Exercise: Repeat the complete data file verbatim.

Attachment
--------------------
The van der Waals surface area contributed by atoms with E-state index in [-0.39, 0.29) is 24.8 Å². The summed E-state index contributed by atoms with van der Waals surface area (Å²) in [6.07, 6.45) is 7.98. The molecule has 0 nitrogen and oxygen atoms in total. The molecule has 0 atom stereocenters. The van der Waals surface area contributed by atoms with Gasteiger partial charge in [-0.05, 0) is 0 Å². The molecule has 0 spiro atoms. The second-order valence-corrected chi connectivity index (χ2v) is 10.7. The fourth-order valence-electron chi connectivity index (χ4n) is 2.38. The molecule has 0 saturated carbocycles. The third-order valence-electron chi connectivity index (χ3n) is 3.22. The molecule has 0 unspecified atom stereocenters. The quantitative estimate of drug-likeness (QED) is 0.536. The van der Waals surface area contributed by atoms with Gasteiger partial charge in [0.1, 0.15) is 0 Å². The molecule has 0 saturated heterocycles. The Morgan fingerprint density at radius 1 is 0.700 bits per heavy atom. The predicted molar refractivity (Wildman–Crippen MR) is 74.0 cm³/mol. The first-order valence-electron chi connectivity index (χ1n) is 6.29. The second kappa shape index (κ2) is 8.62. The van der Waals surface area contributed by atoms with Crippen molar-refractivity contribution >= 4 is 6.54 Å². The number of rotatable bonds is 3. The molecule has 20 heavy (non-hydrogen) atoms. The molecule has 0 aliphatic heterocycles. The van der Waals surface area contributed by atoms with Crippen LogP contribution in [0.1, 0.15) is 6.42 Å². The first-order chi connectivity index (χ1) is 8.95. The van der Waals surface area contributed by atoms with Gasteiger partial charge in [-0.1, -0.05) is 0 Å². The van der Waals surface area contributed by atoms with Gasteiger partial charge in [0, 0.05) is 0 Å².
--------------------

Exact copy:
The van der Waals surface area contributed by atoms with E-state index in [-0.39, 0.29) is 24.8 Å². The summed E-state index contributed by atoms with van der Waals surface area (Å²) in [6.07, 6.45) is 7.98. The molecule has 0 nitrogen and oxygen atoms in total. The molecule has 0 atom stereocenters. The van der Waals surface area contributed by atoms with Gasteiger partial charge in [-0.05, 0) is 0 Å². The molecule has 0 spiro atoms. The second-order valence-corrected chi connectivity index (χ2v) is 10.7. The fourth-order valence-electron chi connectivity index (χ4n) is 2.38. The molecule has 0 saturated carbocycles. The third-order valence-electron chi connectivity index (χ3n) is 3.22. The molecule has 0 unspecified atom stereocenters. The quantitative estimate of drug-likeness (QED) is 0.536. The van der Waals surface area contributed by atoms with Gasteiger partial charge in [0.1, 0.15) is 0 Å². The molecule has 0 saturated heterocycles. The Morgan fingerprint density at radius 1 is 0.700 bits per heavy atom. The predicted molar refractivity (Wildman–Crippen MR) is 74.0 cm³/mol. The first-order valence-electron chi connectivity index (χ1n) is 6.29. The second kappa shape index (κ2) is 8.62. The van der Waals surface area contributed by atoms with Crippen molar-refractivity contribution >= 4 is 6.54 Å². The number of rotatable bonds is 3. The molecule has 20 heavy (non-hydrogen) atoms. The molecule has 0 aliphatic heterocycles. The van der Waals surface area contributed by atoms with Crippen LogP contribution in [0.1, 0.15) is 6.42 Å². The first-order chi connectivity index (χ1) is 8.95. The van der Waals surface area contributed by atoms with Gasteiger partial charge in [-0.1, -0.05) is 0 Å². The van der Waals surface area contributed by atoms with Gasteiger partial charge in [0, 0.05) is 0 Å².